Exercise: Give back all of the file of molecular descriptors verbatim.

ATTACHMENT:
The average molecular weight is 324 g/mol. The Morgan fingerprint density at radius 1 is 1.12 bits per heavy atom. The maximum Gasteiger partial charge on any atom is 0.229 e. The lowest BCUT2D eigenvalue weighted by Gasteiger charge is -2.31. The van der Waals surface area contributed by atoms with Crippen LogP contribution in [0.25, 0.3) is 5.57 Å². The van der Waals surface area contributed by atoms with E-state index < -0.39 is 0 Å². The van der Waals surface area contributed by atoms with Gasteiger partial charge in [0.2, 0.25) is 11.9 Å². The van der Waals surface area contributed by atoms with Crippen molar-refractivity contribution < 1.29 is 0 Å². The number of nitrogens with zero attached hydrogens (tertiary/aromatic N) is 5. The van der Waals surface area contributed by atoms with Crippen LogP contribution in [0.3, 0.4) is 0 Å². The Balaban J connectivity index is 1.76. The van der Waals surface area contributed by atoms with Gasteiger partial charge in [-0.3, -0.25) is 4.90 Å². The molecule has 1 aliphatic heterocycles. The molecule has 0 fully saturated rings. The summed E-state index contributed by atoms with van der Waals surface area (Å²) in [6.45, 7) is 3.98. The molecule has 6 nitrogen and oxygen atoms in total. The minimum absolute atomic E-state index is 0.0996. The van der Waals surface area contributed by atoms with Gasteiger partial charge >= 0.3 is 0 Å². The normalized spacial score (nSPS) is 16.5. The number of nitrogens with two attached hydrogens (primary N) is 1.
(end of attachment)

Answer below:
The average molecular weight is 324 g/mol. The Morgan fingerprint density at radius 1 is 1.12 bits per heavy atom. The maximum Gasteiger partial charge on any atom is 0.229 e. The lowest BCUT2D eigenvalue weighted by Gasteiger charge is -2.31. The van der Waals surface area contributed by atoms with Crippen LogP contribution in [0.25, 0.3) is 5.57 Å². The van der Waals surface area contributed by atoms with E-state index < -0.39 is 0 Å². The van der Waals surface area contributed by atoms with Gasteiger partial charge in [0.2, 0.25) is 11.9 Å². The van der Waals surface area contributed by atoms with Crippen molar-refractivity contribution < 1.29 is 0 Å². The number of nitrogens with zero attached hydrogens (tertiary/aromatic N) is 5. The van der Waals surface area contributed by atoms with Crippen LogP contribution in [0.3, 0.4) is 0 Å². The Balaban J connectivity index is 1.76. The van der Waals surface area contributed by atoms with Gasteiger partial charge in [-0.3, -0.25) is 4.90 Å². The molecule has 1 aliphatic heterocycles. The molecule has 0 fully saturated rings. The summed E-state index contributed by atoms with van der Waals surface area (Å²) in [6.45, 7) is 3.98. The molecule has 6 nitrogen and oxygen atoms in total. The minimum absolute atomic E-state index is 0.0996. The van der Waals surface area contributed by atoms with Gasteiger partial charge >= 0.3 is 0 Å². The normalized spacial score (nSPS) is 16.5. The number of nitrogens with two attached hydrogens (primary N) is 1.